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Posts Tagged ‘Jay McInerney’

Margaret Atwood and Jay McInerney Deliver Graduation Speeches

Over at the New Yorker, Book Bench has been collecting 2010 commencement speeches delivered by novelists. They link to the complete speeches, but choose the juiciest quotes in specific categories like “Why Writing Is Like Life” and “Requisite Platitude.”

Read the whole post here, but here is a bit of gloomy advice from Jay McInerney: “the last four years might well be, for some time to come, the high-water mark in your early life.”

And here is a moment of “Humility/Coy Self-Promotion” from the great Margaret Atwood : “For who but a warty person–or, to put it in more romantic terms, one who has visited the shadow side–would have written two fun-filled, joke-packed novels about the almost total annihilation of the human race? I didn’t get any literary awards for those.”

(In lieu of an author photo, we’ve included a video of Atwood’s role in Score: A Hockey Musical)

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Rielle Hunter Criticizes Her Literary Image

gqlogo.jpgIn a ten-page interview with GQ, John Edwards‘ mistress Rielle Hunter finally told her side of the story. Interestingly enough, she spends most of her time defending herself against books–a literary review embedded inside a political conversation.

Hunter first commented on her relationship with novelist Jay McInerney during the 1980s, a relationship that inspired a fictional role in his novel Story of My Life. “I love Jay. Jay is a great guy, a lovely man. To date? That time in my life was a nightmare.”

Next she disputed how Edwards’ wife Elizabeth portrayed the discovery of the Hunter affair in her memoir. Here’s Hunter’s story, blaming an unexpected phone call from Elizabeth: “And I answered the phone and said, ‘Hey, baby.’ And, click … And then she confronted him and confronted him, and he finally confessed. He didn’t confess like she claims in her book.”

Next she disputed Edwards aide Andrew Young portrayed her in his memoir: “I’ll say this about Andrew’s book: If his grand-jury testimony matches his book, I would suspect that they will be looking at him for many, many counts of perjury.”

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Bret Easton Ellis’ Twitter Review Career

FM-9-COVER-LR.jpgEver since building his own Twitter page for a New Yorker article, novelist Bret Easton Ellis has made blogging headlines as he used his new platform to review films and records in 140-character bursts.

Most recently, Gawker wrote a long response to the author of “American Psycho” and his review of a recent movie: “The most alienating movie experience of 09: sitting stone-faced in a packed Westwood theater that’s roaring with laughter at The Hangover…”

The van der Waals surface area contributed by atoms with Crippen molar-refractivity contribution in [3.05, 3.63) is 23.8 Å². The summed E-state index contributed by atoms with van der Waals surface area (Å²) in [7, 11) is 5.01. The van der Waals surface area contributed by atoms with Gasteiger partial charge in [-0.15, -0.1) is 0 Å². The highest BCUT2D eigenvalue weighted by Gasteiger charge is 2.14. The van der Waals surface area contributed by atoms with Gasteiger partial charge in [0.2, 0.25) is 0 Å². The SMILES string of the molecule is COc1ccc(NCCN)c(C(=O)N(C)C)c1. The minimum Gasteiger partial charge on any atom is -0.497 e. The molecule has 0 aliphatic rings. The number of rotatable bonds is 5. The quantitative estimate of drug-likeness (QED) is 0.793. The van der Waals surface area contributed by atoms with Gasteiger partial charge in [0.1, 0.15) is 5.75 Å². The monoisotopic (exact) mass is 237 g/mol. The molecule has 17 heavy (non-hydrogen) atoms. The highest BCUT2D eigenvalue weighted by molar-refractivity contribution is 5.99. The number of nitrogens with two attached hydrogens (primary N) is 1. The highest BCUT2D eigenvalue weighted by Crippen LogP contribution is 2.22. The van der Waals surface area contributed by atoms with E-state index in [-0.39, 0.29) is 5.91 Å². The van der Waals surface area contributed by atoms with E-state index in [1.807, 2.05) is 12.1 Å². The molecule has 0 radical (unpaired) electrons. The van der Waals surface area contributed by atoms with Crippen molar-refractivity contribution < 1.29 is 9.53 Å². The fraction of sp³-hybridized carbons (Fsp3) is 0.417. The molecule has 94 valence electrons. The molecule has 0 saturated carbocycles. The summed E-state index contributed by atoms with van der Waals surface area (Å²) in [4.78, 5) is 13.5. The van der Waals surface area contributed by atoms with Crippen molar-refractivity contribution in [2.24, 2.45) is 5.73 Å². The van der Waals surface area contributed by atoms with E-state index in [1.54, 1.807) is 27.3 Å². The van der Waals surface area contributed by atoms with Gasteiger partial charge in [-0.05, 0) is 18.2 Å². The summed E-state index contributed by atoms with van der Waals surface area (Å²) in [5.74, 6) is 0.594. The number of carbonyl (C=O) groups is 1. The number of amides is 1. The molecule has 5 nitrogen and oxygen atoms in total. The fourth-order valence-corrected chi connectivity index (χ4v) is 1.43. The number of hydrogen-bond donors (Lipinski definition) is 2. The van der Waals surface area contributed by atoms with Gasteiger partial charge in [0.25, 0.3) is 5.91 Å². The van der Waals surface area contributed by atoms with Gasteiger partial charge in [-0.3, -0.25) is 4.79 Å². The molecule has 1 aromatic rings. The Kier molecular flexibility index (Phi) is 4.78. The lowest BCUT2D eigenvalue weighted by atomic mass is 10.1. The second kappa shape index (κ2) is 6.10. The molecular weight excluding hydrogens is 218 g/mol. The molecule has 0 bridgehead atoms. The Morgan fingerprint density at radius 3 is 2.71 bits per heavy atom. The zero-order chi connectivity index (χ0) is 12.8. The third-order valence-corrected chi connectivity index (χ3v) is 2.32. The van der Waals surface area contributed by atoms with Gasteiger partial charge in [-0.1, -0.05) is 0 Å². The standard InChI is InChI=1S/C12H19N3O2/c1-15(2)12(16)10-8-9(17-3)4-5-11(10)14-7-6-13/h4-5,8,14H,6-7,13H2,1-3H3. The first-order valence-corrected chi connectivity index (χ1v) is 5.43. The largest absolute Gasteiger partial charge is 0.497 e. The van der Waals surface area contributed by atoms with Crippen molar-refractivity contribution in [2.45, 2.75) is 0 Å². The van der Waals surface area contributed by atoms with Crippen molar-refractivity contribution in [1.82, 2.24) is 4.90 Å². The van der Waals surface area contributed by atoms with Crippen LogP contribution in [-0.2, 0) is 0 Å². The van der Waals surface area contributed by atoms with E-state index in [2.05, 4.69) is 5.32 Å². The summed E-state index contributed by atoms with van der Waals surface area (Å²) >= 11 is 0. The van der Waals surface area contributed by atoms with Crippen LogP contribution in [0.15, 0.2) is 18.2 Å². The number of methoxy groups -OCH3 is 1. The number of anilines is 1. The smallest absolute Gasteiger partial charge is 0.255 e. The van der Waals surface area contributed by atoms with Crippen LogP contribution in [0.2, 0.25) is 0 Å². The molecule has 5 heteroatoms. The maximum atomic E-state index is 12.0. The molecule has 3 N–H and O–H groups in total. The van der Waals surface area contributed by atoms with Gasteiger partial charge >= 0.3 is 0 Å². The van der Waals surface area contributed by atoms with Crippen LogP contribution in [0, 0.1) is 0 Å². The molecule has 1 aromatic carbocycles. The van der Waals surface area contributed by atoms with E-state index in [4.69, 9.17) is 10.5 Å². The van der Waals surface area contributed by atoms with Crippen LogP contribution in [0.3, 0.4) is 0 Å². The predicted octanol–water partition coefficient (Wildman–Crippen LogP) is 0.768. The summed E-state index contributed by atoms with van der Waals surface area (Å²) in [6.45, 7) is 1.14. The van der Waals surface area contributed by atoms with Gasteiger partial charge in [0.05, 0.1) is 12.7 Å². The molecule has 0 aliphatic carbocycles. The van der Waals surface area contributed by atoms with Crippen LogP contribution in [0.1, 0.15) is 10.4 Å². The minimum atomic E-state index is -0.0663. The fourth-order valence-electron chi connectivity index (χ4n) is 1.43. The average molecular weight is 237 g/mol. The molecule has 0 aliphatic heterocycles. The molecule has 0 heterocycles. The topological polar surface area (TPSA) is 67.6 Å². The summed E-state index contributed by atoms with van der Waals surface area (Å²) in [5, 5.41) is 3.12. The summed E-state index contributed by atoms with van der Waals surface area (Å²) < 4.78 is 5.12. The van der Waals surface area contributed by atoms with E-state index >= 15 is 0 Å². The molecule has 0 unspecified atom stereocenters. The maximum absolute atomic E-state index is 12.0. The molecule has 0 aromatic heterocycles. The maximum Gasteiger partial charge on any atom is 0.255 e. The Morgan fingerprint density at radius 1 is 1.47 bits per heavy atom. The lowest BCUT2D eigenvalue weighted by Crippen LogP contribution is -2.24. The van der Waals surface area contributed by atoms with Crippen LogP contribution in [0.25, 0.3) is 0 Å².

In contrast, the Village Voice loved his review of Jay McInerney‘s stories and a sports picture: “This weekend reminded: Slap Shot is the funniest sports movie ever made. Bo Burnham-unbearable. The Jayster can really write short stories.”

Dana Vachon Tries on Heir Apparent Mantle

This is surely the week of Dana Vachon, whose combination of blogging and banking experience plus eye popping book deal is now bearing fruit with the release of his debut, MERGERS & ACQUISITIONS, touted as the next heir apparent to Jay McInerney‘s BRIGHT LIGHTS, BIG CITY. The New York Times tracked him as he went out clubbing and also incorporated M&A into a trend piece about Wall Street books. New York Magazine had its own profile of the former J.P. Morgan banker. Now it’s the New York Observer‘s turn, as Lizzy Ratner sits down with the author while he eats a “goddamn good breakfast” in Balthazar.

Explaining how the thinly-vield roman a clef came to be, Vachon said “I felt like I was living with a bunch of people who had wrongly identified themselves as a post-9/11 generation. And I felt like I they were one of the most gilded and privileged groups to ever land into anything, that nobility no longer obliged but sort of entitled. I wanted to set down a portrait of this generation. Period,” he continued. “What’s the great Flaubertian quote? ‘All it takes for a member of the bourgeoisie to be happy is good health, selfishness, and stupidity, but the first two will get you nowhere if you don’t have the third?’” he said, slightly misquoting the author. “I love that.”

The question is how Vachon and his novel – Riverhead‘s “lead fiction title” for the moment according to his editor, Geoff Kloske – will be received. All the usual launch parties and off-the-book features apply, but the feature’s slightly sniffy tone about the book seems to indicate [his] skepticism that Vachon even has another novel in him. But Vachon makes it clear he’s got a tangible idea for book number two: “It’s a book about space tourism, Westchester County, instant unwanted fame and, um, the possibility of a new beginning, maybe? Of renewal? I mean, I feel the book I just wrote is so much about cities built on cities built on cities, and this one is not.”

Although if for whatever reason, Vachon decides not to write books anymore, he can always sing*:

*That’s Vachon singing “Perfect Gentleman” with Wyclef Jean at the Audi Forum in New York City on December 5, 2006.